Jean Marie Gunner

Jean Marie Gunner
We are all basically good.

Monday, August 27, 2012

In Search of True Love (and a Really Decent Beer)


It is daring to go it alone.  It is also fun and liberating and opens up space to meet others and to meet ourselves as well. 
After a full day of biking, cleaning and writing this past Saturday evening, I perched myself upon the top step of my back door stairs, caught a chance wave from my neighbor Jeff, and emptied my mind of the contents of the day.  As a breeze lifted some stray ends of my hair, I decided to do what I do when out of town by myself -- go it alone.  I got in my car to leave my quiet Mayberry of a Village and to have a drink and to dine in the good company of one.  I headed downtown to Canalside and briefly listened to a couple sing an Irish ballad outside the Irish Festival perimeter.  I then meandered down the historic cobblestone of the Canalside District and stared for a moment in silent wonder at the beauty before me -- Buffalo alive and bustling with people. The lights magically twinkling on the still water, the boats, the people, the aliveness of the place.  In that moment, I felt true wonderment.  I could have been standing in any other city in the world, Venice, Chicago, Boston, but I was in my home town.  It was beautiful.

I headed into the military museum and lo and behold a lounge had magically appeared since my last visit to this area in the spring.  Discovering that the restaurant had been there since May and realizing they had a good selection of microbrews on draft from which to choose, I promptly ordered an amber ale and struck up a conversation with two women.  We shared some relaxed conversation; they were both fine, friendly women interested in some of the same things as me like inspired places to go in our city with a good solid local touch.  Where can one go but Buffalo and find such easy conversation and immediate connection within five minutes?

While driving downtown, I had an idea in mind.  I want to go in search of true love, this evening and for the rest of my life.  I would begin by noticing the world and people around me, and if I felt I had an opening, I would ask people their view on this subject and harvest their thoughts and feelings.  I would be a silent witness to this very topic as I move through my life.  This evening would be as good of a place to start as any.

The topic of True Love I guessed would be defined by qualities such as, connection, relationship dynamics, the forces that bring people together, the why and how of worlds colliding, the space between two people and how they navigate that short distance. Such simple but meaningful things as a casual touch or protective posture.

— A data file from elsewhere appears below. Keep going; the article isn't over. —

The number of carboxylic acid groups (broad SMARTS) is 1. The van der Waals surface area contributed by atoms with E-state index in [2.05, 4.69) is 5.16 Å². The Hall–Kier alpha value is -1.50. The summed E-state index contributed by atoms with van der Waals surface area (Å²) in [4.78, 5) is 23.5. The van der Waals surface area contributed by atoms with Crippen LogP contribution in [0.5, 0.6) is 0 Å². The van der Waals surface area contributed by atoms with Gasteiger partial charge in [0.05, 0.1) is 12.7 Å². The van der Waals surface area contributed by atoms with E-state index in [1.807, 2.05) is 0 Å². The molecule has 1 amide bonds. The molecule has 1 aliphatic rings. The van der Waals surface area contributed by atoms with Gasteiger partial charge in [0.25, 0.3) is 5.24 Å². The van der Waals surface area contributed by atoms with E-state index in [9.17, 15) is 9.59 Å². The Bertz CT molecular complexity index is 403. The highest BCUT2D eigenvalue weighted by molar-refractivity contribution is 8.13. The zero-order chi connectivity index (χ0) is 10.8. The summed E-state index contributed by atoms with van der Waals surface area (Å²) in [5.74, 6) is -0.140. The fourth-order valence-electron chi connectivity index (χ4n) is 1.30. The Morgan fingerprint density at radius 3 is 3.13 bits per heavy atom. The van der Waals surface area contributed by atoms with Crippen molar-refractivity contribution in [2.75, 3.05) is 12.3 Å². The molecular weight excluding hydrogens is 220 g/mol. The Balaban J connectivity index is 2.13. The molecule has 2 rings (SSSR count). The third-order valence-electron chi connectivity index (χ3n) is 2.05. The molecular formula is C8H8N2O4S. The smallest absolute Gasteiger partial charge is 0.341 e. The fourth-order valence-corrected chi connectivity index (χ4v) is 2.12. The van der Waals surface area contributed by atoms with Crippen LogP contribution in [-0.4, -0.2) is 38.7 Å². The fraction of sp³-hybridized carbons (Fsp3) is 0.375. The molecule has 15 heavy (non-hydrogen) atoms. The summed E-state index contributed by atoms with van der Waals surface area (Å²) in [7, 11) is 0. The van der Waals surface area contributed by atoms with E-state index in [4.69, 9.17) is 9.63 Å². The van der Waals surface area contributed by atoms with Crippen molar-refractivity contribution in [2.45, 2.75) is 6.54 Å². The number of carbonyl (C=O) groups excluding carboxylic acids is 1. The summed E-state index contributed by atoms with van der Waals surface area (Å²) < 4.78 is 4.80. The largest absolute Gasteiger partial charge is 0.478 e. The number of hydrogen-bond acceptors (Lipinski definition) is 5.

This evening, I met a lovely couple in their early forties from Orchard Park who had ordered a Chardonnay and Grand Marnier to go in plastic tumblers but instead we easily struck up an hour long conversation so their drinks remained in their glasses.  As destiny would have it, we intersected each other’s worlds and they shared with me that they were celebrating 17 years of  marriage.  What better place to start my research than with a couple out on a date night away from the children in celebration of their marriage and love.  I told them about my research and asked them their thoughts and feelings on true love. 

Right away without a second thought, the husband chimed in and said true love is doing what the other person wants to do even when you may not want to.  His wife thought for a second or two more and delivered a more deliberated response about sticking with it (love that is) over the long haul, even when it isn’t easy or pretty, and that true love for her has to do with the great dad that her husband is to her children. I felt that it was the collective combination of sacrifice and loyalty that kept this couple returning over and over again to their love.  And parenting was central in their union.

After some chit chat about work, the husband circled back to the topic of true love and it seemed that for him this question, this emotion, this state of being orbited around family and being able to “go home.”  His question to me was about my parents’ status, if they were living, still married and occupying the family home.  I answered yes to all of these questions.  And, that seemed to say it all for him, about love, life, home, and connection to place.  In his mind, I could still “go home,” my base, where I grew up, from whence I came.  For me though, and possibly I say this out of sense of abundance (since I still do have my childhood home available for me to walk into), my home is where I am planted at any one moment and isn't about my childhood home any longer.  I love the home I have made for my children in "Mayberry" since my divorce years ago but realized only recently that I do not feel as much attachment as I thought to our house, and I feel that I could let go if need be, if circumstances required.   

My newfound friends chatted on about parenting and raising our kids with the values we find important and if we are actually instilling in them a sense of right and wrong in this very busy, digitally-driven, electronic, on-the-go-world. Again, we arrived at the conclusion, and maybe this was only the alcohol relaxing us into complacency, that the mere mention of the words, “right values,” says it all, that it indicates we are good parents, and we really do give a darn and will stop at nothing to continue exerting ourselves to do the right thing by our children.  We swallowed our last sip of our drinks, and I asked them to walk me to my car since the late summer sun had long since dipped beneath the Canadian horizon.  I gave them each a warm embrace for escorting me safe and sound to my car and headed home to Mayberry. 

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